Some evidence illustrates that photodynamic therapy may damage tumor blood vessels. It also may activate the immune system encouraging them to fight the mesothelioma cells.

The few side effects that do occur are minimal. A patient may be extra sensitive to light, and have swelling at the side where the light was administered.

The down side is usually photodynamic therapy is only helpful for tumors on the surface like those related to skin cancer. PDT therapy can only be effective to areas that can be reached by light.

Intraoperative Photodynamic Therapy

During surgery, light can be applied directly to the tumors which are usually deeply embedded and scattered throughout the chest. PDT has a shorter recovery period that intraoperative radiation or chemotherapy, and is usually used along with a lung-sparing pleurectomy. Using PDT on the lung means there is lower toxicity to the lung and patient are able to maintain a higher quality of life.

Clinical trials are currently testing different modalities of treatment and producing results with fewer side effects will make this treatment a success.

Genetic Testing With Mesothelioma

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Gene therapy is a term that relates to treatments that try to alter a gene’s function or structure. It is a very promising treatment that is being tested for a variety of diseases, including mesothelioma. The idea is that gene therapy will replace faulty genes with ones that work correctly.

Researchers have found that there may be a genetic link to whether or not a person will develop mesothelioma. This discovery may help with patient diagnosis and treatment. Not everyone exposed to asbestos ends up with mesothelioma and researchers think this may be partly because of DNA differences in those who have been exposed. Genetic research shows that there are some who may have a higher risk of developing the cancer.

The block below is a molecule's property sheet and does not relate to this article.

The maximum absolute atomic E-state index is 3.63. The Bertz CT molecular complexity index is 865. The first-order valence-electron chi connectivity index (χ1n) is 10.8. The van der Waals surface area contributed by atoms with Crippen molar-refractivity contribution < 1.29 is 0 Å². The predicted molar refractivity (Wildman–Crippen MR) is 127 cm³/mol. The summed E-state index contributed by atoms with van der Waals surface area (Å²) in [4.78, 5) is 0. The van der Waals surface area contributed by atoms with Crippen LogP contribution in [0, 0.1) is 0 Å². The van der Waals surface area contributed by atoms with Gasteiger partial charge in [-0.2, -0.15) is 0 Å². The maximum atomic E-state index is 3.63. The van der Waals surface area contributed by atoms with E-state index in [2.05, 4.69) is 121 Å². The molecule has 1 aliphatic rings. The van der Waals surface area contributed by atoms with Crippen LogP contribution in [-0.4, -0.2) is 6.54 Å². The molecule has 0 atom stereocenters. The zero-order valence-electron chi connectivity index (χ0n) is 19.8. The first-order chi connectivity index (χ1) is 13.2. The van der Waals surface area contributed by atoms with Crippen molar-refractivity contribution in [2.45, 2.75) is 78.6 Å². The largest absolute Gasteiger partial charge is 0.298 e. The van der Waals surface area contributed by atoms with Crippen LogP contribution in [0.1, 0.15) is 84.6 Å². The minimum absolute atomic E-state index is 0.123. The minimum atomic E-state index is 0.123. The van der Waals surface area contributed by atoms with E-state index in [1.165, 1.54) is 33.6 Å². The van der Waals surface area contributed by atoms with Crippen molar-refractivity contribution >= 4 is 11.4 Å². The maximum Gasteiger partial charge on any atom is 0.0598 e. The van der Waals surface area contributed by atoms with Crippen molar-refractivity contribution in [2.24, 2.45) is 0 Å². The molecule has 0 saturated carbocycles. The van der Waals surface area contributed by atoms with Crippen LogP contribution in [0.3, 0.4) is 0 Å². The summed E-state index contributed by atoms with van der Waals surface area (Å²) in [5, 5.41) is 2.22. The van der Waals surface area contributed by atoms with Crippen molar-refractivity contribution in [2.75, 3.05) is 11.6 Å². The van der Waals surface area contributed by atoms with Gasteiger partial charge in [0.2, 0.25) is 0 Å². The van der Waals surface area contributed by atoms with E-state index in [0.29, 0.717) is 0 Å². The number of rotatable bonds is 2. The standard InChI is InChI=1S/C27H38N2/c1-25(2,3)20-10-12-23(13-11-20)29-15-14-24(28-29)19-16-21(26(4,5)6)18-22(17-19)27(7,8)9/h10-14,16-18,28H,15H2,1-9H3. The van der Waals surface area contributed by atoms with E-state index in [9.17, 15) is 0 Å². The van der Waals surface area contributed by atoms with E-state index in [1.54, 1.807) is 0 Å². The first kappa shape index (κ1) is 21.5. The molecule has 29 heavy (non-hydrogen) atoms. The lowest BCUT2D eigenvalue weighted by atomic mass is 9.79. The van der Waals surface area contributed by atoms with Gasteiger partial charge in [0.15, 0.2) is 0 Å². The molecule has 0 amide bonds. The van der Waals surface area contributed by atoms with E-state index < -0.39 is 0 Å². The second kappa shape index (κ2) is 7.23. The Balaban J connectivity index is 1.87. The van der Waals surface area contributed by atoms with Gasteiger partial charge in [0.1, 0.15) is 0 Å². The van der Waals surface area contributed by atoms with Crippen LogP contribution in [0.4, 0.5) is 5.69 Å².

Gene therapy can be addressed in three different ways:

  • “Suicide” gene therapy alters the cancer cells and makes them susceptible to the effects of medications used to treat cancer. It does this by introducing genes that will replace the ones that are found in cancer cells.
  • Genes may be introduced into the body in order to stop growth of blood cells that are food for cancer. In other words, “starve the cancer” and stop its spread.
  • New genes are administered to the patient which replace the bad genes that let the cancer cells multiply, thus stopping the growth of tumors.

Studies need to be continued and evaluated before the FDA approves gene therapy as an available option for treatment. Gene therapy is safer for healthy cells than chemotherapy, but there are side effects and potential problems associated with the treatment. Patients’ immune systems may have a negative reaction to treatment which could cause several adverse reactions.

Some patients might experience the common symptoms that accompany infection after their treatment. Symptoms such as chills, nausea, vomiting, fever and headaches are common and usually subside with 48 hours. It is important to control these symptoms otherwise a negative immune system response could occur and reduce the effectiveness of the treatment.

Gene therapy is still a new treatment so long term side effects are unknown. One concern is that the modified genes many infect healthy cells which could potentially cause new diseases or cancers to appear.

This treatment was founded in 2008 when an article was printed in a German medical journal that involved a study that used “suicide” gene therapy in the treatment of mesothelioma. These studies were the basis for new treatments. Gene therapy trials are available for those who qualify.

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Show Sources

Resources:

  1. PubMed
    http://www.ncbi.nlm.nih.gov/pubmed/
  2. Galateau-Salle, Francoise. Pathology of Malignant Mesothelioma. Springer-Verlag London Limited: London. 2006.
  3. Pass, I., Vogelzang, N., Carbone, M. Malignant Mesothelioma: Advances in Pathogenesis, Diagnosis, and Transitional Therapies. Springer: New York. 2005.
  4. Clinical Trials information from the National Institutes of Health. Retrieved from: http://clinicaltrials.gov/ct2/home
Last Modified:Apr 14, 2017 @ 12:05 am